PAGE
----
- Transition: Once stabilized, the patient will begin the transition from detox to treatment. Many people choose to use an outpatient program so they can continue working at their job and stay close to loved ones. For more serious cases, however, doctors may recommend a partial hospitalization program (PHP) or residential treatment.
During treatment, some people will embrace the new, healthy habits they’re learning. They’ll rediscover favorite hobbies that were left in the past and will likely pick up new ones as well. It’s also common to make new friends at a treatment facility. They will embrace action throughout the treatment and recovery process.
Stage Five: Maintenance
As treatment progresses, the focus will turn from learning about the sober life to practicing recovery techniques and healthy coping strategies every day. A person in this stage will be discovering freedoms in their new life that they may have never thought they could experience. They’ll likely still feel the temptation to drink, but they’ll be focused on their goal. After all, alcohol recovery isn’t about abstaining from a substance — it’s about changing your whole life.
During this time, a person may begin to feel extreme emotions that develop into what some call pink cloud syndrome. The pink cloud is a phase in which the emotions that were suppressed by addiction come flooding back. These positive emotions can feel powerful and extremely encouraging, but when they stop, the lows can be crushing. Recovery can feel like a roller coaster as emotions work themselves back to normal, and being unprepared for it can trigger a relapse.
Relapse is a very real possibility in any stage of recovery, and it is important to understand which situations carry higher risks. If a relapse does happen, remember that it’s only temporary. It is normal to feel a sense of failure, but it doesn’t mean the treatment isn’t working. In fact, relapse is very common and is an expected part of the Stages of Change model.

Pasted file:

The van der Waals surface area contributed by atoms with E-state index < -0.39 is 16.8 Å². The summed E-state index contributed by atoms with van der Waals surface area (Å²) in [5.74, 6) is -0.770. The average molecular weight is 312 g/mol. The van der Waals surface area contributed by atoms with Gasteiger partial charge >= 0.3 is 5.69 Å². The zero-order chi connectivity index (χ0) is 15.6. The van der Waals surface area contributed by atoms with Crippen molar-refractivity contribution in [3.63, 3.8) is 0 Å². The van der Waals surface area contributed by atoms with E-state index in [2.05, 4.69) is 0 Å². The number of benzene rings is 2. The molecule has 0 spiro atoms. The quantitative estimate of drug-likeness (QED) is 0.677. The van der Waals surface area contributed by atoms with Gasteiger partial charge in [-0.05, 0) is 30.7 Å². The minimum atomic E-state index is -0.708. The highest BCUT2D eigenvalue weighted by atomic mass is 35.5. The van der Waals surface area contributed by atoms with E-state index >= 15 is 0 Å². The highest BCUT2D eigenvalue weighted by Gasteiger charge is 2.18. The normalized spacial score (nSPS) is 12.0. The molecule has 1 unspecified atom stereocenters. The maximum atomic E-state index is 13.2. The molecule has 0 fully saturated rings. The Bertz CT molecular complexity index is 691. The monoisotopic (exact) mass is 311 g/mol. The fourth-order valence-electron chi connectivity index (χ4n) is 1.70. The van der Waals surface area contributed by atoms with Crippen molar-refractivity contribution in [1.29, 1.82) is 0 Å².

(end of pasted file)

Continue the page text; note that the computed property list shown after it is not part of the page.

Stage Six: Transcendence
Many people include this stage as the final step in the path to recovery. Someone who reaches it will feel they no longer need their old habits or lifestyle. The pain of alcohol use might even feel profoundly distant from who you are now. How long it takes to reach this stage is different for every person, but it can only be achieved by maintaining a commitment to recovery each day. Keep moving forward, and you’ll look back one day and see just how far you’ve come.
If you are struggling with an alcohol use disorder and are looking to begin your journey to recovery, The Recovery Village is here to help. Contact us to learn more about programs that can work well for your situation and give you the resources needed for a healthier, alcohol-free future.
De Pietro, MaryAnn. “Signs of alcohol withdrawal syndrome.” Medical News Today, July 5, 2018. Accessed December 29, 2019.
LaMorte, Wayne, W. “The Transtheoretical Model (Stages of Change).” Boston University School of Public Health, September 9, 2019. Accessed January 9, 2020.
National Highway Traffic Safety Administration. “Drunk Driving.” (n.d.). Accessed December 29, 2019.
MedlinePlus. “Grief.” March 26, 2018. Accessed December 29, 2019.
Medical Disclaimer: The Recovery Village aims to improve the quality of life for people struggling with a substance use or mental health disorder with fact-based content about the nature of behavioral health conditions, treatment options and their related outcomes. We publish material that is researched, cited, edited and reviewed by licensed medical professionals. The information we provide is not intended to be a substitute for professional medical advice, diagnosis or treatment. It should not be used in place of the advice of your physician or other qualified healthcare provider.